By Sir Ronald Sanders
(On 26 February, Sir Ronald Sanders was invited to launch, “In the Ring”, a Commonwealth Memoir written by Sir Donald McKinnon former Secretary-General of the Commonwealth (2000-2008), at the Commonwealth Secretariat in London. This article is adapted from Sanders’ remarks.)
No secretary-general of the Commonwealth has an easy time. Building consensus among countries large and small, rich and poor, black and white is extremely challenging, and, in the course of it, secretaries-general are not only referees, sometimes they become the punching bag. In this context, Sir Don McKinnon’s Commonwealth Memoir is appropriately titled: “In the Ring”.
The book is remarkable for its frank account of the events that led up to Robert Mugabe’s withdrawal of Zimbabwe from the Commonwealth in 2003. Mugabe took that action when it was evident that Commonwealth heads of government would make the decision to suspend Zimbabwe following seriously flawed elections. Inevitably, the secretary-general was made the villain of the peace.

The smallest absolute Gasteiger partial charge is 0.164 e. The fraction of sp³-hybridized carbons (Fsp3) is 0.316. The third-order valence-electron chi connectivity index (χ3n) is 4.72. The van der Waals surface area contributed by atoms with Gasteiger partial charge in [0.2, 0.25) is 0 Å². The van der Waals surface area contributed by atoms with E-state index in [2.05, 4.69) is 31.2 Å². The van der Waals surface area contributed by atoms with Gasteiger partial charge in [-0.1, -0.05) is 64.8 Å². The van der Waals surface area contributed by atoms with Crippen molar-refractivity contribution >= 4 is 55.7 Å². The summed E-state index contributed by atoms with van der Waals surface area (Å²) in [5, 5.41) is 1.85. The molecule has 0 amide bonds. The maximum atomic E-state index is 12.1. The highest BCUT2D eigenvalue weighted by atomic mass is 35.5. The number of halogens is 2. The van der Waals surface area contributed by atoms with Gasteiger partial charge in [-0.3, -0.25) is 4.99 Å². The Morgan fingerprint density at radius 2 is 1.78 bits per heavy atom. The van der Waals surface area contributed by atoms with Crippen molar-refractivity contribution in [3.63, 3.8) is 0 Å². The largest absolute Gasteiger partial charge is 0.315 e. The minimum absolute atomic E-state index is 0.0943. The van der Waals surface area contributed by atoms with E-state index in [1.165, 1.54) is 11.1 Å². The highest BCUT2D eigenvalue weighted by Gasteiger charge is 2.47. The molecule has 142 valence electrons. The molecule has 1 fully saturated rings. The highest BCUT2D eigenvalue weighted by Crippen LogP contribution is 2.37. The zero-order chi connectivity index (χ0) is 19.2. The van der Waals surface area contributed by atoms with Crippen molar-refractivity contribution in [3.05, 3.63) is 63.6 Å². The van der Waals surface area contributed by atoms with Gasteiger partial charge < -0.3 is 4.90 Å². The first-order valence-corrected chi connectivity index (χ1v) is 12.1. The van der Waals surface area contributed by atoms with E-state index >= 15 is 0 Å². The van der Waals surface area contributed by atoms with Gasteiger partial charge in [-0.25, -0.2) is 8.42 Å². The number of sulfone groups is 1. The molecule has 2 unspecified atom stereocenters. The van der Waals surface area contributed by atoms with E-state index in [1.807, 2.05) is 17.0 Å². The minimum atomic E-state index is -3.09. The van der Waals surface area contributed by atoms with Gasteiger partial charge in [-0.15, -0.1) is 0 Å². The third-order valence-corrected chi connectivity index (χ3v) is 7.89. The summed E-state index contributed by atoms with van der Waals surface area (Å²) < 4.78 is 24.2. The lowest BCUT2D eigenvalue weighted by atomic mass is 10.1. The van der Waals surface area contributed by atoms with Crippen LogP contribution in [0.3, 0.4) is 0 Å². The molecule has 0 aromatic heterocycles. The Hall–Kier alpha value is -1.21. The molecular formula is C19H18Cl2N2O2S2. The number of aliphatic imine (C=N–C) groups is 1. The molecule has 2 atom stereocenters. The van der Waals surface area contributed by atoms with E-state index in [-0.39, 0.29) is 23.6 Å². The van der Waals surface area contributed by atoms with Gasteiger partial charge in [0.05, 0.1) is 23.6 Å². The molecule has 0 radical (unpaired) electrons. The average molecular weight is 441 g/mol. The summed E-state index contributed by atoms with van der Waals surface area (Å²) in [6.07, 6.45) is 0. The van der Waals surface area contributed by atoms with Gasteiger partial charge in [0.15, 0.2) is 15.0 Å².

However, as Don relates in the book, his own reflection over Zimbabwe was more “in sorrow than in anger”. No secretary-general relishes the suspension, expulsion or withdrawal of a member-state under his watch. And, Don bent over backwards to encourage President Mugabe to remain faithful to the Commonwealth’s Harare Principles – principles that were agreed by all Commonwealth heads at a meeting chaired by Mugabe himself.
No one is the more accountable custodian of the Commonwealth’s collective values than the secretary-general. His primary touchstone is the values and principles to which all Commonwealth governments subscribe not only as a condition of their entry to the organisation but as a sine qua non
for keeping such membership. As Don rightly observes in his book, “The Commonwealth and its institutions had to be protected.”
Don’s account of his efforts to engage Mugabe even after he had withdrawn Zimbabwe is an untold story which deserves to be known. And, Don has told it with clarity but also with a sense of disappointment and frustration. He has also not deprived his readers of an appreciation of the tensions that develop among heads of government in their decision-making on thorny issues.